From this date, all P--47 training for French pilots from detachments four through eight was conducted at OAAF. Oscoda Army Air Field, which had always been a sub-base (or auxiliary field) of Selfridge Field, was, for the first time in its existence, declared an independent airfield on July 12, three days before the first French pilots arrived.
With the arrival of the French airmen and the enlisted personnel from Blackstone AAF, the number of personnel assigned to OAAF jumped from approximately 220 men on July 1, to nearly 1000 men by July 31.
Some American pilots assigned as flight instructors were members of the support staff at OAAF. Other instructors were stationed at Selfridge Field and were transferred to Oscoda for brief intervals.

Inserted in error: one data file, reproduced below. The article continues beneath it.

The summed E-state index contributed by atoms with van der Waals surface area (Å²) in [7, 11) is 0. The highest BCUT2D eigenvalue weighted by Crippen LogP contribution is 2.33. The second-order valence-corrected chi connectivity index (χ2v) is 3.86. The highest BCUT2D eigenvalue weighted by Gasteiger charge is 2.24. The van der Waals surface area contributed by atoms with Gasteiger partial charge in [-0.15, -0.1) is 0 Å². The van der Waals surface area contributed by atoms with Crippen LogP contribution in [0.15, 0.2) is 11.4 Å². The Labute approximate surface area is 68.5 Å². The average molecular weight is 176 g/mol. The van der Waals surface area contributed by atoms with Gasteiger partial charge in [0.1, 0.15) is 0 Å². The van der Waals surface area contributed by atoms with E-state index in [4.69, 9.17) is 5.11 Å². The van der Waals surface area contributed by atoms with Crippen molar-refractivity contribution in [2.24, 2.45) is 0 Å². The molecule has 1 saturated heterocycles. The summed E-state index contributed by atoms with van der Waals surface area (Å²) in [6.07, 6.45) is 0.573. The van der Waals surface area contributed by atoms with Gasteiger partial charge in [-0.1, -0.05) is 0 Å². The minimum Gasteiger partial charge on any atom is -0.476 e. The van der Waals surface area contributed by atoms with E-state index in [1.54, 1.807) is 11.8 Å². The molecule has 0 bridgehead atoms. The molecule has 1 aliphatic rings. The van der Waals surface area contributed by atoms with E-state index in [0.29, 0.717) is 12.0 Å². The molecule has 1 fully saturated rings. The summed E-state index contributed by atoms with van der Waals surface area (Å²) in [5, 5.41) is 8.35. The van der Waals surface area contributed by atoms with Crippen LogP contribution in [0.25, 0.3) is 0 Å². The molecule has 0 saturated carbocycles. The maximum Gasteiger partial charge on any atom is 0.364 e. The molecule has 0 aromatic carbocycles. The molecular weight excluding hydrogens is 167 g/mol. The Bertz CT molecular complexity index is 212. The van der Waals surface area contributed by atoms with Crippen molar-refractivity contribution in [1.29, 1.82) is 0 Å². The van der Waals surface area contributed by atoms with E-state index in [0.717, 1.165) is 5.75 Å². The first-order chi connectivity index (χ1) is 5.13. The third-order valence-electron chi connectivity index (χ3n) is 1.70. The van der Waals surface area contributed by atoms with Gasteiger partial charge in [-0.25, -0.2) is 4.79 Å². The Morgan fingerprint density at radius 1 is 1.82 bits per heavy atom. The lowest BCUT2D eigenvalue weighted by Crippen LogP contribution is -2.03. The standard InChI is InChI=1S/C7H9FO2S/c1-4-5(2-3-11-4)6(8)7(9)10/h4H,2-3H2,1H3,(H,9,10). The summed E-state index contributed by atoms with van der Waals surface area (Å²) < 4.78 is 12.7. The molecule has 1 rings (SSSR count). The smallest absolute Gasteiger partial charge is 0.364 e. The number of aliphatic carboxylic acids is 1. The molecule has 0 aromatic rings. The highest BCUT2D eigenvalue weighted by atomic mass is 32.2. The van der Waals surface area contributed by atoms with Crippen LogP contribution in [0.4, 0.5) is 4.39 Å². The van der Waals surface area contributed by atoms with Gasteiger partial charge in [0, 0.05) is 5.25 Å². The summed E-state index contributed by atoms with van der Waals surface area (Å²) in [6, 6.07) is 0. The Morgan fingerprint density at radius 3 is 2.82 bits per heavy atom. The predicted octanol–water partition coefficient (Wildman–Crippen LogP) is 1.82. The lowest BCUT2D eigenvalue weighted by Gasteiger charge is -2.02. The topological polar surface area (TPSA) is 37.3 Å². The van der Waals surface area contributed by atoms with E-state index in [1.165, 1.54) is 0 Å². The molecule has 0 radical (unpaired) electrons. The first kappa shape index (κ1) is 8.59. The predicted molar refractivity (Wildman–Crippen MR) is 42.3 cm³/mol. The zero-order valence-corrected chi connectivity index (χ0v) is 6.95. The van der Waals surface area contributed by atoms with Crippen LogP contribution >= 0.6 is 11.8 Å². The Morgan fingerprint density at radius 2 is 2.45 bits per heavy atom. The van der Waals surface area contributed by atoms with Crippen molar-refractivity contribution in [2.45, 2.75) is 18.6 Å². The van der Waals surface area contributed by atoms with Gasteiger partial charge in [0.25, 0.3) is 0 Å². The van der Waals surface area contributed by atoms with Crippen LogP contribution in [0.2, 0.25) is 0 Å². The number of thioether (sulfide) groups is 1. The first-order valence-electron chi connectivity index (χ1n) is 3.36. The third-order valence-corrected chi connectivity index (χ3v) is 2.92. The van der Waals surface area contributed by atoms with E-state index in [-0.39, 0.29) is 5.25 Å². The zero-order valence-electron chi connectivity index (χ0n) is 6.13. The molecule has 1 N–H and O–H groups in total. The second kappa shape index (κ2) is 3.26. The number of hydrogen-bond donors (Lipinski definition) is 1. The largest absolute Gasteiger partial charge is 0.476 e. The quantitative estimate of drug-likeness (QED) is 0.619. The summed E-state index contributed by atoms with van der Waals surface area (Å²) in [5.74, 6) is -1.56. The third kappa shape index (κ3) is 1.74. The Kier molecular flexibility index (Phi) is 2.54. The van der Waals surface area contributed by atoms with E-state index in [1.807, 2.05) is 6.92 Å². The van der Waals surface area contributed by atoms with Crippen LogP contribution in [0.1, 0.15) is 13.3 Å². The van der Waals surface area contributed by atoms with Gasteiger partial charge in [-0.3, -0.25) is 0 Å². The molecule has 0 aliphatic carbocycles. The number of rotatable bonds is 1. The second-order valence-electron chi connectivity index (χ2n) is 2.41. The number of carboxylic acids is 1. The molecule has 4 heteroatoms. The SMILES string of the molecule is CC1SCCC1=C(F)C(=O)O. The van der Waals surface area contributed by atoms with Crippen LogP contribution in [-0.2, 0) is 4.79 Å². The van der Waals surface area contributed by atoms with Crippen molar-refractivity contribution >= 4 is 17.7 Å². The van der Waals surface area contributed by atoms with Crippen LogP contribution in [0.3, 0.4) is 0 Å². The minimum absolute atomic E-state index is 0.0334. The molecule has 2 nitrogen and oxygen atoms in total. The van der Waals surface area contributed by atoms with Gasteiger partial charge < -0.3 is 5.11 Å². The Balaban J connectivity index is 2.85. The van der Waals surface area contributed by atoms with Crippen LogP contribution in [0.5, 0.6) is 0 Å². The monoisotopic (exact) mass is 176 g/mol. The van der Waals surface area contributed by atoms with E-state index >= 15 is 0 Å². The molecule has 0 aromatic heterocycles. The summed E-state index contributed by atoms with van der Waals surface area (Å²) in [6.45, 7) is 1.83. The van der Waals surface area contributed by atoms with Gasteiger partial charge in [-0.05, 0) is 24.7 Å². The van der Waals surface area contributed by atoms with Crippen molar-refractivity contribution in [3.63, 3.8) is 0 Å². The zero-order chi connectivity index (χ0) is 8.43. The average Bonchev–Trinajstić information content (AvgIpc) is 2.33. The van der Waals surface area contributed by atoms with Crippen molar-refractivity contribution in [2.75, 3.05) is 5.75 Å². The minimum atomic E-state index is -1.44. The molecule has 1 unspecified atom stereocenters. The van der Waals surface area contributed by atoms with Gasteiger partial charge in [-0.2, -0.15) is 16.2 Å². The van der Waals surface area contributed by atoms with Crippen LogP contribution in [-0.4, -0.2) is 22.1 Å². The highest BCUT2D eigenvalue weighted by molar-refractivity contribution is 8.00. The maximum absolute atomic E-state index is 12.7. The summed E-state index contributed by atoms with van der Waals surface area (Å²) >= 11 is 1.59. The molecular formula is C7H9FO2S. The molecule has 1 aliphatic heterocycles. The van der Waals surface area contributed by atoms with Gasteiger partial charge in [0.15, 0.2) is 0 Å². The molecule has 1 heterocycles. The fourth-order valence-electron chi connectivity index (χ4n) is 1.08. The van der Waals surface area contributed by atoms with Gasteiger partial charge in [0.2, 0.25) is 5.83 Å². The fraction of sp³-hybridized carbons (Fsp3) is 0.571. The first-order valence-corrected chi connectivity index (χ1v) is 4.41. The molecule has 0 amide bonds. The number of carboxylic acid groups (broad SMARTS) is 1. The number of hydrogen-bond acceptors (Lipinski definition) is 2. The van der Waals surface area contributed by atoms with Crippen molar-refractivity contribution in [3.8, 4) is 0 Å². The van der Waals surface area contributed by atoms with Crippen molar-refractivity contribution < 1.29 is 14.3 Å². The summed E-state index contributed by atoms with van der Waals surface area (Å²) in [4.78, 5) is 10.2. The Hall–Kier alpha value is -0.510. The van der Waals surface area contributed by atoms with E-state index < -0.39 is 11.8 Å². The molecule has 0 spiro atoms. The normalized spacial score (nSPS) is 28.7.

In addition to the Lake Huron target area, a fifteen mile by fifteen mile danger zone was located just to the north and west of the Oscoda airfield; aircraft attacking ground targets at the west edge of the OAAF airfield would maneuver in this area.
Robert Dean, a white enlisted man who was assigned to OAAF in 1943 as a surgical technician, recalled several incidents in which the black officers and enlisted men were hospitalized for injuries or illnesses.
An African-American enlisted man assigned to OAAF, Elvin E.